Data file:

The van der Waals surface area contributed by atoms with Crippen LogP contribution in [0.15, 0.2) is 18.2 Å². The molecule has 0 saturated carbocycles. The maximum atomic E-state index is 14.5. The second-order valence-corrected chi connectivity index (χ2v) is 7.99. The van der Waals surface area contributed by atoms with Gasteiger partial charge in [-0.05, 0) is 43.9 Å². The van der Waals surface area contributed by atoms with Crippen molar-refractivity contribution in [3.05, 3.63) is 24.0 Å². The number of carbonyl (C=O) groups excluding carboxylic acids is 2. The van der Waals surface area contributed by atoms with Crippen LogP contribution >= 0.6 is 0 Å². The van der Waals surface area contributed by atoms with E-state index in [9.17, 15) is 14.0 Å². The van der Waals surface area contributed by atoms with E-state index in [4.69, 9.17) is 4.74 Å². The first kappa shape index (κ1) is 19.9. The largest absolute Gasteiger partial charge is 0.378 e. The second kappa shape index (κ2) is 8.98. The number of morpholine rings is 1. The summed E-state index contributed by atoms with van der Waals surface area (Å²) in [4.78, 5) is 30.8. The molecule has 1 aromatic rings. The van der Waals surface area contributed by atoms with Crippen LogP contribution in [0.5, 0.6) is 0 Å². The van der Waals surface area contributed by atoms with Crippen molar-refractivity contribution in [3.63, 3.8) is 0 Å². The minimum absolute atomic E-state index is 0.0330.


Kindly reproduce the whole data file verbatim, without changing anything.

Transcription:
The van der Waals surface area contributed by atoms with Crippen LogP contribution in [0.15, 0.2) is 18.2 Å². The molecule has 0 saturated carbocycles. The maximum atomic E-state index is 14.5. The second-order valence-corrected chi connectivity index (χ2v) is 7.99. The van der Waals surface area contributed by atoms with Gasteiger partial charge in [-0.05, 0) is 43.9 Å². The van der Waals surface area contributed by atoms with Crippen molar-refractivity contribution in [3.05, 3.63) is 24.0 Å². The number of carbonyl (C=O) groups excluding carboxylic acids is 2. The van der Waals surface area contributed by atoms with Crippen LogP contribution >= 0.6 is 0 Å². The van der Waals surface area contributed by atoms with E-state index in [9.17, 15) is 14.0 Å². The van der Waals surface area contributed by atoms with E-state index in [4.69, 9.17) is 4.74 Å². The first kappa shape index (κ1) is 19.9. The largest absolute Gasteiger partial charge is 0.378 e. The second kappa shape index (κ2) is 8.98. The number of morpholine rings is 1. The summed E-state index contributed by atoms with van der Waals surface area (Å²) in [4.78, 5) is 30.8. The molecule has 1 aromatic rings. The van der Waals surface area contributed by atoms with Crippen LogP contribution in [0.5, 0.6) is 0 Å². The van der Waals surface area contributed by atoms with Crippen molar-refractivity contribution in [3.63, 3.8) is 0 Å². The minimum absolute atomic E-state index is 0.0330.